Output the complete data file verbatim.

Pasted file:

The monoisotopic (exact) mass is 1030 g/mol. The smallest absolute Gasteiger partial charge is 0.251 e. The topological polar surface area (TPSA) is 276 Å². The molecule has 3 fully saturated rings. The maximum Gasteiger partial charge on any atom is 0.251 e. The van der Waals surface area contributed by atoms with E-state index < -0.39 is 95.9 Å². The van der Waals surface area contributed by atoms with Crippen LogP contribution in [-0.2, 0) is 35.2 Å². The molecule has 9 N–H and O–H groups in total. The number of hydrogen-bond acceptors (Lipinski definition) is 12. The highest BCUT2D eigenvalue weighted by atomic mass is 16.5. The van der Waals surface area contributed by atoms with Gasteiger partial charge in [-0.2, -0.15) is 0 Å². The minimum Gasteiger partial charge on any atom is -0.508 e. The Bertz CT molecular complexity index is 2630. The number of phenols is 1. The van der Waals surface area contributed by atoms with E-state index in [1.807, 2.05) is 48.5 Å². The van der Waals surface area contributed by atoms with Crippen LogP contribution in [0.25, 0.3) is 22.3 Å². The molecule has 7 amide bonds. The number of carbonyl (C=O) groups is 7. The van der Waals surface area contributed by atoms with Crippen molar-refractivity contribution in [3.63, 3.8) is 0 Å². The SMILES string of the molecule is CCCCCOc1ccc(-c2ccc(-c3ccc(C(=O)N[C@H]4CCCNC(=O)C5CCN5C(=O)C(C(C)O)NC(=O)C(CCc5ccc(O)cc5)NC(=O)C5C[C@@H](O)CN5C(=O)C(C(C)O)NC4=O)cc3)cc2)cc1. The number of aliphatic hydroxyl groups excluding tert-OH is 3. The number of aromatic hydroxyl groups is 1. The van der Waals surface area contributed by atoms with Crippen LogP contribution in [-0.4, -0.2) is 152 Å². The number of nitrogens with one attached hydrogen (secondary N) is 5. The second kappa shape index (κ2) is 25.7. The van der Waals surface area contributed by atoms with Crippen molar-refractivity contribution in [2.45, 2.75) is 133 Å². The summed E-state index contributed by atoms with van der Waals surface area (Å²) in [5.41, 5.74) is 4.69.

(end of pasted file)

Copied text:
The monoisotopic (exact) mass is 1030 g/mol. The smallest absolute Gasteiger partial charge is 0.251 e. The topological polar surface area (TPSA) is 276 Å². The molecule has 3 fully saturated rings. The maximum Gasteiger partial charge on any atom is 0.251 e. The van der Waals surface area contributed by atoms with E-state index < -0.39 is 95.9 Å². The van der Waals surface area contributed by atoms with Crippen LogP contribution in [-0.2, 0) is 35.2 Å². The molecule has 9 N–H and O–H groups in total. The number of hydrogen-bond acceptors (Lipinski definition) is 12. The highest BCUT2D eigenvalue weighted by atomic mass is 16.5. The van der Waals surface area contributed by atoms with Gasteiger partial charge in [-0.2, -0.15) is 0 Å². The minimum Gasteiger partial charge on any atom is -0.508 e. The Bertz CT molecular complexity index is 2630. The number of phenols is 1. The van der Waals surface area contributed by atoms with E-state index in [1.807, 2.05) is 48.5 Å². The van der Waals surface area contributed by atoms with Crippen LogP contribution in [0.25, 0.3) is 22.3 Å². The molecule has 7 amide bonds. The number of carbonyl (C=O) groups is 7. The van der Waals surface area contributed by atoms with Crippen molar-refractivity contribution in [3.63, 3.8) is 0 Å². The SMILES string of the molecule is CCCCCOc1ccc(-c2ccc(-c3ccc(C(=O)N[C@H]4CCCNC(=O)C5CCN5C(=O)C(C(C)O)NC(=O)C(CCc5ccc(O)cc5)NC(=O)C5C[C@@H](O)CN5C(=O)C(C(C)O)NC4=O)cc3)cc2)cc1. The number of aliphatic hydroxyl groups excluding tert-OH is 3. The number of aromatic hydroxyl groups is 1. The van der Waals surface area contributed by atoms with Crippen LogP contribution in [-0.4, -0.2) is 152 Å². The number of nitrogens with one attached hydrogen (secondary N) is 5. The second kappa shape index (κ2) is 25.7. The van der Waals surface area contributed by atoms with Crippen molar-refractivity contribution in [2.45, 2.75) is 133 Å². The summed E-state index contributed by atoms with van der Waals surface area (Å²) in [5.41, 5.74) is 4.69.